San Francisco Conservatory of Music

Coordinates: 37°46′32″N 122°25′13″W / 37.77556°N 122.42028°W / 37.77556; -122.42028
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San Francisco Conservatory of Music
A modern 12-story building with a white facade
The SFCM's Bowes Center building in 2022
Former name
Ada Clement Piano School
TypePrivate music conservatory
FoundersAda Clement, Lillian Hodgehead
Endowment43,498,000[citation needed]
PresidentDavid H. Stull
DeanJonas Wright
Students480 (2021)[1]
San Francisco, California

37°46′32″N 122°25′13″W / 37.77556°N 122.42028°W / 37.77556; -122.42028
Colors   Raspberry and gold [2]

The San Francisco Conservatory of Music (SFCM) is a private music conservatory in San Francisco, California. As of 2021, it had 480 students.[1]


The Oak Street building in 2017 (fisheye perspective)

The San Francisco Conservatory of Music was founded in 1917 by Ada Clement and Lillian Hodghead as the Ada Clement Piano School.[citation needed] In 1923, the name was changed to the San Francisco Conservatory of Music. In 1956 the Conservatory moved from Sacramento Street to 1201 Ortega Street, the home of a former infant shelter.[citation needed] It resided there for fifty years, before moving to its next location at 50 Oak Street in 2006.[citation needed]

In 2020, the SFCM added the new Bowes Center at 200 Van Ness Avenue (across from Davies Symphony Hall), a 12-story building that includes dorms (eight floors) with acoustic insulation for 400 of its students, 27 rent-controlled apartments for residents of the older building that was replaced by the construction, and some public performing spaces, including a penthouse concert room with views towards the north and west.[3][1] The Bowes Center's $200 million cost was largely funded by donors, including $46.4 million from the William K. Bowes, Jr. Foundation.[4][1] The San Francisco Chronicle's architecture critic John King characterized the building's design as "[pushing] against the strict rules of the historic district but [respecting] the air of gravitas. For starters, the building is skinned in translucent glass that conceals insulation and the structural frame — a touch that adds a milky visual depth ..."[1] As of 2021, the Bowes Center was envisaged to fully open to the public in February 2022.[1]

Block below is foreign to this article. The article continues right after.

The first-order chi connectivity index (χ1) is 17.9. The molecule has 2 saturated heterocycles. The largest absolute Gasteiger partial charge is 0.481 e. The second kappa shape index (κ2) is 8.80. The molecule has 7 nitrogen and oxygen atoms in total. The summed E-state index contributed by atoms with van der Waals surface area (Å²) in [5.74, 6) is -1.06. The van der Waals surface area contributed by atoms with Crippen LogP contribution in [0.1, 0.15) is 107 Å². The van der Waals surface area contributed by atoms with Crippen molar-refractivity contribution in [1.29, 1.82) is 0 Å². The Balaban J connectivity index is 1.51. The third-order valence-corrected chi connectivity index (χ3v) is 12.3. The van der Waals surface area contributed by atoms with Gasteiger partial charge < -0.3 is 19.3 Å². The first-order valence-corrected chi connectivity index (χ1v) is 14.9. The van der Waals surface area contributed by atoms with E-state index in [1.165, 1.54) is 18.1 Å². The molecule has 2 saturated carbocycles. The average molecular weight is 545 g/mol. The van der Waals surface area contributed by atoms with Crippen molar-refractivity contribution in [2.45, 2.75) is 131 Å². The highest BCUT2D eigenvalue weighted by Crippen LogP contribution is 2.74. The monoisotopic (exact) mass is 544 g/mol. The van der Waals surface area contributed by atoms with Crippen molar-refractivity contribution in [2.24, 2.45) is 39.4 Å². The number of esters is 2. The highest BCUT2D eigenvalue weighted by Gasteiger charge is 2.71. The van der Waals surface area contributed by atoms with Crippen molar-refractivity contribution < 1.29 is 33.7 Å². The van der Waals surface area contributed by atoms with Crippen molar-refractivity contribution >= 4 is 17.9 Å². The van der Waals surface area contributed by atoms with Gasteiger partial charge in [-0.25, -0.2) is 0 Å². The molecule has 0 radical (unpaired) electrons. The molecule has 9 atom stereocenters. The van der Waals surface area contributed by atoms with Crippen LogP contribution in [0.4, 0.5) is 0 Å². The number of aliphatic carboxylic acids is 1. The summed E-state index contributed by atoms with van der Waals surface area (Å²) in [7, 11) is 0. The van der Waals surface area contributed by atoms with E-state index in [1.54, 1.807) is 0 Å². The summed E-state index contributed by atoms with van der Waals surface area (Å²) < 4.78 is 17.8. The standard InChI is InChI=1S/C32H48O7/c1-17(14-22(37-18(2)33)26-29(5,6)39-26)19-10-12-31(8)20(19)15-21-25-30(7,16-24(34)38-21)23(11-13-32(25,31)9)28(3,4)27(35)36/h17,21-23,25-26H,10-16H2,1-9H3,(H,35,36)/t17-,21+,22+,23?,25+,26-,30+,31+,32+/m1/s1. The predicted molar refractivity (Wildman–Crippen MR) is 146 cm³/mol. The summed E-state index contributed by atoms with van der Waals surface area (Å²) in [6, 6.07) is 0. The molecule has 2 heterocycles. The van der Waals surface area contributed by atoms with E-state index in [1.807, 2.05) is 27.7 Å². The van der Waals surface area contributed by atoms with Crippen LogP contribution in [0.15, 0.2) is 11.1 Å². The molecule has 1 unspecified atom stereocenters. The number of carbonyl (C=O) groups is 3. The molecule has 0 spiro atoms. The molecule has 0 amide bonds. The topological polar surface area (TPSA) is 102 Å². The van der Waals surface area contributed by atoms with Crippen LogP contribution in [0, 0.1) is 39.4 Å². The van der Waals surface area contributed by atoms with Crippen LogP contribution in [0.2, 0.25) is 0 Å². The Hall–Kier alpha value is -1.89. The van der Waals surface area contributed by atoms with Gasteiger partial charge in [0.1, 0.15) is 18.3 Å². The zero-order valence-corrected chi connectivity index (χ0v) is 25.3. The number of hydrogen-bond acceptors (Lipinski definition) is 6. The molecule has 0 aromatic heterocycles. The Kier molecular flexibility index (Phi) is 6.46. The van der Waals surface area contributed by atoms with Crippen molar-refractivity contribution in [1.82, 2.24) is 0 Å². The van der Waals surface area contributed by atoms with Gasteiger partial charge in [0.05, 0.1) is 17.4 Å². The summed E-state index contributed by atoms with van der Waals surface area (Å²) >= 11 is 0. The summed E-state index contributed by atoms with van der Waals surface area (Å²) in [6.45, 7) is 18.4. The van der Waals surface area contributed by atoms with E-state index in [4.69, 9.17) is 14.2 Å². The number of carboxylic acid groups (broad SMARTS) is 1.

In 2020, SFCM announced a partnership with the talent management company Opus 3 Artists, and in May 2022 it acquired the Dutch classical music label, Pentatone, funded by a private donor.[5] The music website "Classical Voice" described this "combination of a music-education organization with two professional music businesses" as "unusual."[5]


  • Ada Clement and Lillian Hodghead, 1917–1925
  • Ernest Bloch, 1925–1930
  • Ada Clement and Lillian Hodghead, 1930–1951
  • Albert Elkus, 1951–1957
  • Robin Laufer, 1957–1966
  • Milton Salkind, 1966–1990
  • Stephen Brown, 1990–1991
  • Milton Salkind (Acting President), 1991–1992
  • Colin Murdoch, 1992–2013
  • David Stull, 2013–present

Notable faculty[edit]

Notable alumni[edit]


  1. ^ a b c d e f King, John (November 21, 2021). "S.F.'s Civic Center has a new landmark — and it shows how the district should evolve". San Francisco Chronicle. Retrieved January 16, 2022.
  2. ^ "SFCM Brand Guide" (PDF). San Francisco Conservatory of Music.
  3. ^ "The Bowes center".
  4. ^ "San Francisco Conservatory of Music Gets $46 Million Gift". The New York Times. April 25, 2018. ISSN 0362-4331. Retrieved May 10, 2018.
  5. ^ a b Kotapish, Paul (May 17, 2022). "SF Conservatory of Music Acquires Pentatone". Retrieved December 13, 2022.
  6. ^ "Deborah Voigt Joins San Francisco Conservatory of Music Faculty".
  7. ^ Christophe Huss (August 26, 2006). "Léopold Simoneau (1916–2006) – Mozart rappelle les siens". Le Devoir (in French). Dans les années soixante-dix, il enseigna le chant au San Francisco Conservatory of Music et à l'école des beaux-arts de Banff, avant de s'installer à Victoria, où il fonda, en 1982, avec son épouse Pierrette Alarie, le Canada Opera Piccola destiné à la formation des jeunes chanteurs canadiens.

External links[edit]